Never go back, they say. Heroic homecomings tend to go oe of two ways. Players either hit the ground running and reaffirm their iconic status, or they stink the place out, do irreparable damage and leave supporters questioning why they ever worshipped the ground they walked on.
Ulloa, having signed from Spanish side Almería in January 2013, bagged 23 Championship goals in 47 starts for the Seagulls in two play-off campaigns before joining Leicester City for £8million following the Foxes’ ascent to England’s top flight.
Since leaving Sussex the Argentine has seen the lot. In his first season at the King Power Stadium Ulloa top scored with 11 goals from 29 starts to help Nigel Pearson‘s side pull off the great escape.
As if that wasn’t enough, he chipped in with six the following season – five of them in the second half of the season and three in the final four games – as Leicester pulled off a fairytale title win against all odds under the affable Claudio Ranieri.
But the Foxes have, finally, moved on without the 31-year-old. Claude Puel, already Ulloa’s fourth manager at Leicester, has made no secret of the fact the Foxes have too many strikers and Ulloa is one of those to make way.
Limited to just four brief cameos in the Premier League, Ulloa has had to do with run-outs in the cups, totalling just 251 minutes. So returning to Brighton and Hove Albion, where he is fondly remembered, was a no-brainer for the South American.
“It’s special because I played just one and a half years here, not five or ten, but it was very intense,” he told The Argus. “So I hope to keep that feeling but I know I have to do my job. I have to show them that I am still good and try to help the team. After that we’ll see what happens but I hope we can keep our relationship.”
But is it such a good deal for Brighton? On the face of it the deal could be seen as an emotional one; a move struck in the hope Ulloa will replicate something like the form he showed first time round and score the goals to keep Chris Hughton’s side in the top flight.
With his minutes on the field dwindling in recent seasons as Leicester reached new heights – going from winning the Premier League against all odds to reaching the Champions League quarter-finals – it is easy to forgot what a vital role he played in the Foxes’ successful relegation battle in 2014/15.
Five of his 11 goals that season came in the run-in, including the opening goal in a 2-0 win over Swansea City, a brace in a 3-0 trouncing of Newcastle United and a final-day strike in a 5-1 demolition of Queens Park Rangers.
His experience of scoring goals for Albion might be at the top of the Championship, but his top-flight trade has been keeping Leicester heads above water, something he believes he can help his new club do in the second half of the season.
“If I didn’t believe that (Brighton came stay up) I’m not here,” he told The Argus. “This group plays well and they have character. And character to play, not just defend the box all the time.
“They try in the Premier League to fight and to play but with a philosophy and that is very important, to continue what they did in the Championship.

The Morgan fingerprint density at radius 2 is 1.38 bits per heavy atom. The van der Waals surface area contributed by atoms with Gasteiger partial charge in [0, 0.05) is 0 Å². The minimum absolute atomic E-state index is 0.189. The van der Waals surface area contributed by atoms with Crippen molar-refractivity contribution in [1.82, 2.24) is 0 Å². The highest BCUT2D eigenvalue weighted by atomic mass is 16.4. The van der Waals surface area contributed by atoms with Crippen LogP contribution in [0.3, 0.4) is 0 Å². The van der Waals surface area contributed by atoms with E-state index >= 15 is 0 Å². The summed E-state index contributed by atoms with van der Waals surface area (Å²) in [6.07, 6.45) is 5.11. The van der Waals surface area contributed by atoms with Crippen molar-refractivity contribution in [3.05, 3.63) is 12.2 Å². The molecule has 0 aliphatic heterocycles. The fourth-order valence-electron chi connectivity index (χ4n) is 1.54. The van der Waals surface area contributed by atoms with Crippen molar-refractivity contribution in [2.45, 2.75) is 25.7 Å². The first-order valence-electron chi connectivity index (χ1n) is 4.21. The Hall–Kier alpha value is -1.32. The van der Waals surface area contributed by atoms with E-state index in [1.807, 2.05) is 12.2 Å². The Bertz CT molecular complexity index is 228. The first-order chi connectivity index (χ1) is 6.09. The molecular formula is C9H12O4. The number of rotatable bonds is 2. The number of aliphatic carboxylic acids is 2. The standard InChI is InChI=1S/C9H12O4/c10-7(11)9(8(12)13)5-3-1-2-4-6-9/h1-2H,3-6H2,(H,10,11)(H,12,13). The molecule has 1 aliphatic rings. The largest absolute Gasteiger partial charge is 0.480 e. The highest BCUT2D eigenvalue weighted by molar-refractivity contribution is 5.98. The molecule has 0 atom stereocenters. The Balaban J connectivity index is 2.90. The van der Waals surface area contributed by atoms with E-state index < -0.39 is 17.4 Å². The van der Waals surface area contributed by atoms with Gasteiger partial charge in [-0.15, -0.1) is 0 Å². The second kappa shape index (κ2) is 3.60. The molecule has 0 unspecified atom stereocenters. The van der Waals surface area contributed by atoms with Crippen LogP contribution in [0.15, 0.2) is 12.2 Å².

“Try to play the same football. They create chances, they play football. Okay, you can lose but you play one way, you don’t change every time. I believe Brighton can do this.”
Scoring goals has been the blot on Brighton’s copybook this season. With just 17 scored in 24 Premier League fixtures the Seagulls have only netted more than bottom-of-the-pile Swansea City (15). They are averaging 9.3 shots per game – the division’s fourth fewest – and that is something manager Hughton has moved to address after failing to land a striking upgrade in the summer.
The £15million acquisition of Jurgen Locadia from PSV Eindhoven represents something of a gamble given the hit-and-miss nature of strikers moving from the Netherlands. For every Ruud van Nistelrooy or Jimmy Floyd-Hasselbaink there is a Alfonso Alves or Vincent Janssen, after all.
Ulloa, then, is meant to be Brighton’s sure thing. Or as close to it as possible.
It is hard to read anything into his stats for this season as he has only been afforded 18 minutes of first-team action with Jamie Vardy, Shinji Okazaki, Kelechi Iheanacho, Islam Slimani and Ahmed Musa all on the books at the King Power.
However, a quick glance at his numbers from his first two seasons at Leicester – 2014/15 and 2015/16 – where he was regularly involved under Pearson and Ranieri give an encouraging indicator of what he can do in the Premier League.
In his first top-flight season with Leicester, Ulloa scored 11 goals and supplied three assists, meaning he was involved in a goal in the Premier League every 172 minutes, just better than once every two games – not bad for a top-flight rookie in a struggling side.
Even in his second campaign, when his minutes dropped drastically from 2,409 to 970 thanks to the emergence of Vardy and Okazaki as a pairing, Ulloa scored six, assisted a further two and, therefore, chipped in with something every 121 minutes.
Perhaps most encouragingly for Seagulls supporters, his xG (expected goals) for the 2014/15 campaign was 8.92, meaning he overachieved on that number by 2.08. That suggests that he took chances he would not have been expected to, a quality worth its weight in gold in a struggling side who do not create many gilt-edged chances.
He did so by averaging 1.8 shots per 90. In the current Albion squad, only Glenn Murray (1.9) and winger José Izquierdo (2.6) better that figure per 90 minutes. You have to buy a ticket to the lottery, they say, and that is fitting.
Brighton are owned by professional gambler Tony Bloom who has put up the stake for his manager to gamble his club’s Premier League survival chances on Ulloa. Previous history suggests it will be a safe bet.